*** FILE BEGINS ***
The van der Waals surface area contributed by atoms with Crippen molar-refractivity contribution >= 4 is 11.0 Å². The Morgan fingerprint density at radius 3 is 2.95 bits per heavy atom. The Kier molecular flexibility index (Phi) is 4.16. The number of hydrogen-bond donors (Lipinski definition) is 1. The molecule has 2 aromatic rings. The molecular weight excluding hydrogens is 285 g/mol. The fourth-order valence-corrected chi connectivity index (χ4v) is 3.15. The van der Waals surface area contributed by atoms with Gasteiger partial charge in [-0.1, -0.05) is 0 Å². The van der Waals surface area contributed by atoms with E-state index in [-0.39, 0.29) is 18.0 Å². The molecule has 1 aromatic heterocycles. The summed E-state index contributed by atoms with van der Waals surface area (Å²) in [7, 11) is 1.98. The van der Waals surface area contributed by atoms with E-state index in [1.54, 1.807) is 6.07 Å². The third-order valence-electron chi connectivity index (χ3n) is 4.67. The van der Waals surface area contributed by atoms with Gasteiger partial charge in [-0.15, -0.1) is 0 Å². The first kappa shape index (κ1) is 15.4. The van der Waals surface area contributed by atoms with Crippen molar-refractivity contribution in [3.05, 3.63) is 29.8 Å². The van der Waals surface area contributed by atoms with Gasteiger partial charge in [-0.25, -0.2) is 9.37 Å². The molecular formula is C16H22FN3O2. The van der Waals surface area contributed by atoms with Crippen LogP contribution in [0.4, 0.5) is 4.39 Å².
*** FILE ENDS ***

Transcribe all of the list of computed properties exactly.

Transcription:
The van der Waals surface area contributed by atoms with Crippen molar-refractivity contribution >= 4 is 11.0 Å². The Morgan fingerprint density at radius 3 is 2.95 bits per heavy atom. The Kier molecular flexibility index (Phi) is 4.16. The number of hydrogen-bond donors (Lipinski definition) is 1. The molecule has 2 aromatic rings. The molecular weight excluding hydrogens is 285 g/mol. The fourth-order valence-corrected chi connectivity index (χ4v) is 3.15. The van der Waals surface area contributed by atoms with Gasteiger partial charge in [-0.1, -0.05) is 0 Å². The van der Waals surface area contributed by atoms with E-state index in [-0.39, 0.29) is 18.0 Å². The molecule has 1 aromatic heterocycles. The summed E-state index contributed by atoms with van der Waals surface area (Å²) in [7, 11) is 1.98. The van der Waals surface area contributed by atoms with E-state index in [1.54, 1.807) is 6.07 Å². The third-order valence-electron chi connectivity index (χ3n) is 4.67. The van der Waals surface area contributed by atoms with Gasteiger partial charge in [-0.15, -0.1) is 0 Å². The first kappa shape index (κ1) is 15.4. The van der Waals surface area contributed by atoms with Crippen molar-refractivity contribution in [3.05, 3.63) is 29.8 Å². The van der Waals surface area contributed by atoms with Gasteiger partial charge in [-0.25, -0.2) is 9.37 Å². The molecular formula is C16H22FN3O2. The van der Waals surface area contributed by atoms with Crippen LogP contribution in [0.4, 0.5) is 4.39 Å².